A used FE2 was procured from a second-hand camera shop and it was dismantled and the ammeter was removed. It was found that the compact-sized and high-precision ammeter that Nikon was seeking to design was built largely based on hand work. The real ammeter removed from FE2 was shown to the engineers in the subcontractor and specific instructions were repeatedly provided.
The indication of exposure-related information within the viewfinder was based on Nikon's longstanding practices, though the visibility of information was enhanced due to improvements. The enhancements would be clearly understood by comparison, though the numeric characters vertically arranged to show that the shutter speeds are considerably larger compared to those adopted in FE2. The size of the numeric characters was increased to improve the visibility for experienced elderly users. However, that caused the misalignment between the needle on the shutter (blue frame showing the selected shutter speed) and the numeric characters to be more conspicuous. Smaller size numeric characters are easy to fit in the blue frame, though larger numerical characters are not. Then, improvements were made including a wider blue frame, and adjustment by manual operation was added in the fabrication process.
In addition, special consideration was given to ensuring the smooth motion of the pointer on the ammeter without any interference from static electricity, and a balancer was incorporated to keep the pointer in balance without any effect even if the ammeter becomes slanted due to the tilted camera.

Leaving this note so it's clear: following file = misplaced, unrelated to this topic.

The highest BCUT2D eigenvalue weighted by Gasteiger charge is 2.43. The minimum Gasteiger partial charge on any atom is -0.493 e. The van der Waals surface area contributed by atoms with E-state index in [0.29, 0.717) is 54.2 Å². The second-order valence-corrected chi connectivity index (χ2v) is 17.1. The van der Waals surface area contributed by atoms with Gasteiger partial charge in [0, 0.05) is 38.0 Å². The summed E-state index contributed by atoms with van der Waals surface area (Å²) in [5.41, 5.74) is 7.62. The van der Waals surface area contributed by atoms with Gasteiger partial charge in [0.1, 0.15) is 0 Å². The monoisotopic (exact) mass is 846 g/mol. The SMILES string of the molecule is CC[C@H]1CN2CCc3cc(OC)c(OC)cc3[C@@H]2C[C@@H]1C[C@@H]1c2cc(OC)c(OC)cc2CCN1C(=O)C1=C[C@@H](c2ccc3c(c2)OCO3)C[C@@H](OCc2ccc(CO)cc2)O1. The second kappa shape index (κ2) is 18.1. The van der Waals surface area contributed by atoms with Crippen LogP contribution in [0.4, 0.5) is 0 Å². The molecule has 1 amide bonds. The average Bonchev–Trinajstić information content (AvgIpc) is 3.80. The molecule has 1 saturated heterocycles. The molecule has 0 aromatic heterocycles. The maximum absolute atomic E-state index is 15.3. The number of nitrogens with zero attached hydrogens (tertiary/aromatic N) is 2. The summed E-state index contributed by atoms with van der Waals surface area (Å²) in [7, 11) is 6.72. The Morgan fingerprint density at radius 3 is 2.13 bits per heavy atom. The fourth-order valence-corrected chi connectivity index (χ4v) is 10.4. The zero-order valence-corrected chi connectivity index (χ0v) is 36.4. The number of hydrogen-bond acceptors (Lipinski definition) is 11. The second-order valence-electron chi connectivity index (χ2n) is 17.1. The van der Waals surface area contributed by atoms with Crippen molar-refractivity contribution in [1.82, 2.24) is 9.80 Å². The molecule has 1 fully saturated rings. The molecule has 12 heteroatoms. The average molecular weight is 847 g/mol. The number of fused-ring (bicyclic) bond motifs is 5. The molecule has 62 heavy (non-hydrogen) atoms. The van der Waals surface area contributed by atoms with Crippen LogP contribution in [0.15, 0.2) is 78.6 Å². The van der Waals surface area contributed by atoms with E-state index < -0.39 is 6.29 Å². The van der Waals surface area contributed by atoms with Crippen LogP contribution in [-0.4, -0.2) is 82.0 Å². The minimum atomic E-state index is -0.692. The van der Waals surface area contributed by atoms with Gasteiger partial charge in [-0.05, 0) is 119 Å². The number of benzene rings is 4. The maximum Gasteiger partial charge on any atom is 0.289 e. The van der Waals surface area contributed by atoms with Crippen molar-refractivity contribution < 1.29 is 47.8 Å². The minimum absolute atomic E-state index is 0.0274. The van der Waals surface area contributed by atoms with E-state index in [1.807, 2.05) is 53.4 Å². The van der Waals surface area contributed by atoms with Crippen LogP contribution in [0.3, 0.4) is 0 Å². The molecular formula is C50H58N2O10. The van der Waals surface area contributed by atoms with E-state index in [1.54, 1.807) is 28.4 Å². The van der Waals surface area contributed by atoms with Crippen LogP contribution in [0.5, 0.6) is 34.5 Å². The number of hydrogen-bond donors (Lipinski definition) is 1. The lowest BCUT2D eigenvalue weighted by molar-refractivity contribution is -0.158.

The shutter dial in the FM3A has the numeric characters of a series of multiple numbers from 1 through to 1000, 2000 and 4000 and the alphabet letters A and B inscribed. When the individual characters are aligned with the indicator, the shutter is set at aperture-priority AE for A, 1/4000 sec. for 4000, one second for 1, and bulb for B (shutter kept at full open), respectively. The mechanism to transmit the shutter dial settings to the shutter unit was called control section.
The control sections for FM3A, FM2 and FE2 are shown below. The control section for FM3A is much more complicated. The control section for FE2 is the simplest, and in terms of mechanical operation, it activates the needle within the viewfinder and electrically controls the shutter. The control section for FM2 is designed to provide mechanical linkage between the shutter dial and the shutter unit, and the linkage is configured with three gears. The control section for FM3A incorporates the mechanism of both control sections for FE2 and FM2 for the hybrid shutter.
The shutter unit had to be provided with a mechanism to allow switching between electronic control and mechanical control in response to shutter dial settings such as aperture-priority AE and 1/4000 sec. in the manual exposure, transmitted to the shutter unit from the control section.
A focal-plane shutter is composed of front curtain and rear curtain. The time difference from the start of traveling of front curtain to the start of traveling of rear curtain corresponds to exposure time. In the FM3A, in the aperture-priority AE mode, electronic control becomes active, and when the timer expires the predetermined time setting, the rear curtain stop shoe is released and the rear curtain travels, completing the exposure. In the manual exposure, the mechanical governor instead of the timer reaches a predetermined time, the rear curtain stop shoe is removed and the rear curtain travels.
Typical shutter units contain a single rear curtain stop shoe, though the hybrid shutter in FM3A has two shoes for electronic control and mechanical control for proper use based on the settings on the control section. In practice, in the manual exposure mode other than A mode, the shoe for electronic control is retracted and the mechanical control becomes active, while in the aperture-priority AE mode available by selection of A, the shoe for electronic control pops out for activation.